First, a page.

“I knew Jake was very competitive,” Forbes said. “I could tell he could shoot it. What I didn’t know was how well he could move his feet — he has tremendous feet. For a guy who played the 3, it’s not about your offense, and it’s about who you can defend. So Jake has brought that size. He has a mean streak to him in a good way. He’s unselfish, tough, and can handle the ball. He is a multi-positional player.”
Alondes Williams brings tournament experience
Alondes Williams also joins the fold — a 6-5 shooting guard who started 24 games at Oklahoma. He averaged 6.3 points in 17.5 minutes per game in his two seasons.
“Alondes is a tremendous athlete, and I like him a lot being old and athletic,” Forbes said. “He’s a great finisher and an excellent passer. He’s very unselfish, and he shoots the ball well. I think he has to be more dialed in defensively because he can turn defense into offense easily with his length and size.”
Williams is a supreme athlete. He joined the likes of Jared Butler, Mac McClung, and Davion Mitchell as one of 10 players in the Big 12 last season who had a player efficiency rating of at least 16, an offensive rating of at least 107, and an assist percentage of at least 14.
“He is a guy that is ready to work and take on a bigger role on the team,” McKie said. “He has been proven on an NCAA Tournament team. He wants to win, so he is coming in ready to work; he’s working hard and eager to accept a leadership role in our group.”
Williams’ game is continuing to develop, and it could pay massive dividends for the Deacons.
“The thing I love about Alondes is his unselfishness and his ability to pass the ball. Everyone knows about his athleticism, and he is probably one of the better athletes in the conference. He has shot it way better over the last month and a half, but his ability to pass it and see the floor has stood out.”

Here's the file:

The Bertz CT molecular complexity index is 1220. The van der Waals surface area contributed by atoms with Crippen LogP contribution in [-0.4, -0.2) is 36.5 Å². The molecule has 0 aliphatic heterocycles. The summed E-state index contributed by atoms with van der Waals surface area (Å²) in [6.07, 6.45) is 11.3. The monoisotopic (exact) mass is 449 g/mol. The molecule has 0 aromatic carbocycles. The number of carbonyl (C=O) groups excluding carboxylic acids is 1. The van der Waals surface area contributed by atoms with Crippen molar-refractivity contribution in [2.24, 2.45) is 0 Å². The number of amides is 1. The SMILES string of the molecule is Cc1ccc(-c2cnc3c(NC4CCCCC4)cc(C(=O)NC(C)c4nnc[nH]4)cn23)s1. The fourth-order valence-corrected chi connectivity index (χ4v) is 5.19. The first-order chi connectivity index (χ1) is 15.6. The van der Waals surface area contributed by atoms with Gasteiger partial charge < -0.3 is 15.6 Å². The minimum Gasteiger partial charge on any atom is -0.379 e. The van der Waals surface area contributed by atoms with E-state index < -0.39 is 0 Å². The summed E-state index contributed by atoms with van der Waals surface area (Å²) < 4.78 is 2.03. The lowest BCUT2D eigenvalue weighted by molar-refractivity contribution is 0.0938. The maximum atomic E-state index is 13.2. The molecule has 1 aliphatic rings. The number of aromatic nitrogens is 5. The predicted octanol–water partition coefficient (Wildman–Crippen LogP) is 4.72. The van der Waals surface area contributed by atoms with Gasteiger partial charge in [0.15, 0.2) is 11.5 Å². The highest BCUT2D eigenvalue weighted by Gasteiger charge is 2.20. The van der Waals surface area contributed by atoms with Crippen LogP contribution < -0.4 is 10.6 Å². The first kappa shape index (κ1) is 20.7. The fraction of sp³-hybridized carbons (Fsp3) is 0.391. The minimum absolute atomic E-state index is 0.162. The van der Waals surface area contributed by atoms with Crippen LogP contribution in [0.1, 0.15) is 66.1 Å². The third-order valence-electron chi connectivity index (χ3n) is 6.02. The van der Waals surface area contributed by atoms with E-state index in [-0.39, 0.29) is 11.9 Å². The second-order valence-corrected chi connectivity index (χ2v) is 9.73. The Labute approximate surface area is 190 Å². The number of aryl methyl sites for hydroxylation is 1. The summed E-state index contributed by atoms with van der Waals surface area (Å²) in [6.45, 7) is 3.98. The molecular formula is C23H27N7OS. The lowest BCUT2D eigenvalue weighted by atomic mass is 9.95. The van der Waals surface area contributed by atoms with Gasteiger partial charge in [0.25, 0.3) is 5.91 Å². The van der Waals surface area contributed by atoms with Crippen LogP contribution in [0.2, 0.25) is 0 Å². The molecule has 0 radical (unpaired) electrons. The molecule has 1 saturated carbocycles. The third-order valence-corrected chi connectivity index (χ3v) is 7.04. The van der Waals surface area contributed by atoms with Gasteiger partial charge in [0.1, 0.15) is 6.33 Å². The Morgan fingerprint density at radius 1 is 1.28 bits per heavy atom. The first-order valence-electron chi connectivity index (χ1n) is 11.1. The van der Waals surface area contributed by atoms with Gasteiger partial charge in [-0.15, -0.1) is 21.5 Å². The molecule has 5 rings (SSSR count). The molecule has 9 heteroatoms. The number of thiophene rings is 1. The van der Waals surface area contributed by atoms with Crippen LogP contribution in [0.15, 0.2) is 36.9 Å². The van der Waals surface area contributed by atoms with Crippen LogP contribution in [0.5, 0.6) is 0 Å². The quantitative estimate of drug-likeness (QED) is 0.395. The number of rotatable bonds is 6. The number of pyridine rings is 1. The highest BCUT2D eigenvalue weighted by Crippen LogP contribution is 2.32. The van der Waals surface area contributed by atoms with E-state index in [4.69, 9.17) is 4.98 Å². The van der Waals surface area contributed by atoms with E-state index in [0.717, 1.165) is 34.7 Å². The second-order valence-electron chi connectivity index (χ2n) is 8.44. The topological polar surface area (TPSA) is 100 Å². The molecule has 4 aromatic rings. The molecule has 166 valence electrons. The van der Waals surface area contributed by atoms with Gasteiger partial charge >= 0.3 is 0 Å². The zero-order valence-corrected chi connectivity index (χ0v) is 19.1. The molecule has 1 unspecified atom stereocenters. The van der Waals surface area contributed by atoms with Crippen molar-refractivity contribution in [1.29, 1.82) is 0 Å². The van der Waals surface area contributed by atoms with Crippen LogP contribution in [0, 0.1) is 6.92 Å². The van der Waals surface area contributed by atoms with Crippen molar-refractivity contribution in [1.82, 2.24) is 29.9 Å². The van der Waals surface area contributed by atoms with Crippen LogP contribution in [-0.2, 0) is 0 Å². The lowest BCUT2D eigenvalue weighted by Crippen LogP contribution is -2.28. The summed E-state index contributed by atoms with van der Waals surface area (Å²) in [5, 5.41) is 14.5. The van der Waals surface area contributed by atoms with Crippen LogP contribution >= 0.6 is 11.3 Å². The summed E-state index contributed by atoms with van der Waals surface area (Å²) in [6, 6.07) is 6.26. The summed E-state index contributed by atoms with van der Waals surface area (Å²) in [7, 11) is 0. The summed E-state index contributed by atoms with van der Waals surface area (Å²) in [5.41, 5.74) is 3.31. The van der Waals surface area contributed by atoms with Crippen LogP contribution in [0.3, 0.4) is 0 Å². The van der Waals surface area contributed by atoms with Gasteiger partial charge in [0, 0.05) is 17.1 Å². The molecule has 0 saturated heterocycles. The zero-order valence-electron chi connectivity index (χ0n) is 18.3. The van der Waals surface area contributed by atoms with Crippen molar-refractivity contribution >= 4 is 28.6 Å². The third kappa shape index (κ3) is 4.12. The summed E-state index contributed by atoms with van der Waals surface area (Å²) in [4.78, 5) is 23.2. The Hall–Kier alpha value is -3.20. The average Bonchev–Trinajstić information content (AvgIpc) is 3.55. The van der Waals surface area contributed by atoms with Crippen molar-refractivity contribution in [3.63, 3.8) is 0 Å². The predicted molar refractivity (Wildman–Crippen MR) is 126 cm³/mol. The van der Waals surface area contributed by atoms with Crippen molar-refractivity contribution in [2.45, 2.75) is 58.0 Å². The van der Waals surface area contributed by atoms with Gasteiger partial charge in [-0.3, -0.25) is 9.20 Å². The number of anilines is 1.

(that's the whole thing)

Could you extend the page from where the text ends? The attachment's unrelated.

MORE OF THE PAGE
Khadim Sy is ready to contribute
Sy comes to Wake Forest directly from Ole Miss. The former Mouth of Wilson (Va.) Oak Hill center has played four years of college ball, two at Ole Miss, one in JUCO, and one at Virginia Tech.
“Khadim has taken the whole tour; he’s now back in the ACC, went to JUCO and then the SEC,” Forbes said.
The 6-10, 240-pound post averaged nine points and four rebounds per game during his junior season while shooting 52.5 percent from the field. He has started 59 career games and knocked in 13 career threes while shooting 73 percent from the free-throw line at Ole Miss.
“I think he’s a really good player,” Forbes said. “The thing with (Khadim) is that he’s been hurt with a foot situation. One of the things you can tell about him is that he’s a very skilled passer, and he has shot it well from three. He’s going to be a major piece in what we do.”
“He played for Kermit (Davis) and Buzz (Williamson). He’s a tough kid,” Forbes said. “He’s been taught toughness. I like his personality, and he has a little pop to him.”
Dallas Walton has a versatile skillset
Dallas Walton is the final key piece of the mix, having started 23 games for a 23-9 Colorado team last season. The center helped lead the Buffaloes to an NCAA Tournament win and a No. 22 ranking in the final AP poll.
With his 7-2 wingspan, Walton brings a presence at the rim, maintaining a career 5.3 block percentage. What also makes Walton unique is his ability to shoot the ball. He shot 47.4 percent from deep last season on two attempts per game and also converted 84.5 percent of his free-throw attempts.
Coming out of the worst ten-year period in program history, Forbes is tasked with bringing the Demon Deacons back to respectability. However, Year 1 came in the middle of a pandemic, which should be enough to give his staff a pass.
Year 2 starts now, though, and with nine newcomers on the roster, there are more questions than answers. However, Forbes’ hope is the transfer portal will help mitigate that. Externally, there is no pressure on Forbes. The ACC media predicted a 13th-place finish for Wake Forest this season. But internally, Forbes knows what is ahead of him.
“My dad told me there’s a reason why your windshield is bigger than your rear-view mirror — that’s because what is in front of you is more important than what is behind you,” Forbes said. “There’s a lot of new people and a lot of new players. I think we’ll go game by game, but I like where we are.”